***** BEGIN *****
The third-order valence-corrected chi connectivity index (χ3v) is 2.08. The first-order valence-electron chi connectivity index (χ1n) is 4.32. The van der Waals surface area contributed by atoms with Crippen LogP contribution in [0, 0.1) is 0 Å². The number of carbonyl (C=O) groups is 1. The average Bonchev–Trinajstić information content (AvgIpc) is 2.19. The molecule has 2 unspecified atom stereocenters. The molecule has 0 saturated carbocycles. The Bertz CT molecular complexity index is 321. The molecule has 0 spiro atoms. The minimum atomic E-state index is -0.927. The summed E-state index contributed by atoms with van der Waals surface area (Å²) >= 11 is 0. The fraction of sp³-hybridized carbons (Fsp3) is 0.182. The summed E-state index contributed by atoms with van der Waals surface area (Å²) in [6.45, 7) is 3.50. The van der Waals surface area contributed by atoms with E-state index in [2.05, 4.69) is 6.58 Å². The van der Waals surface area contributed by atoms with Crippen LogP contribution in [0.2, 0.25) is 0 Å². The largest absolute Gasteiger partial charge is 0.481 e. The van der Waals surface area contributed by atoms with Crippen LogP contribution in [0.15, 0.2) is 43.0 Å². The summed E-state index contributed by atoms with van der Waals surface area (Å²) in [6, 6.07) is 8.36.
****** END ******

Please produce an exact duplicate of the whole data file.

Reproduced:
The third-order valence-corrected chi connectivity index (χ3v) is 2.08. The first-order valence-electron chi connectivity index (χ1n) is 4.32. The van der Waals surface area contributed by atoms with Crippen LogP contribution in [0, 0.1) is 0 Å². The number of carbonyl (C=O) groups is 1. The average Bonchev–Trinajstić information content (AvgIpc) is 2.19. The molecule has 2 unspecified atom stereocenters. The molecule has 0 saturated carbocycles. The Bertz CT molecular complexity index is 321. The molecule has 0 spiro atoms. The minimum atomic E-state index is -0.927. The summed E-state index contributed by atoms with van der Waals surface area (Å²) >= 11 is 0. The fraction of sp³-hybridized carbons (Fsp3) is 0.182. The summed E-state index contributed by atoms with van der Waals surface area (Å²) in [6.45, 7) is 3.50. The van der Waals surface area contributed by atoms with E-state index in [2.05, 4.69) is 6.58 Å². The van der Waals surface area contributed by atoms with Crippen LogP contribution in [0.2, 0.25) is 0 Å². The largest absolute Gasteiger partial charge is 0.481 e. The van der Waals surface area contributed by atoms with Crippen LogP contribution in [0.15, 0.2) is 43.0 Å². The summed E-state index contributed by atoms with van der Waals surface area (Å²) in [6, 6.07) is 8.36.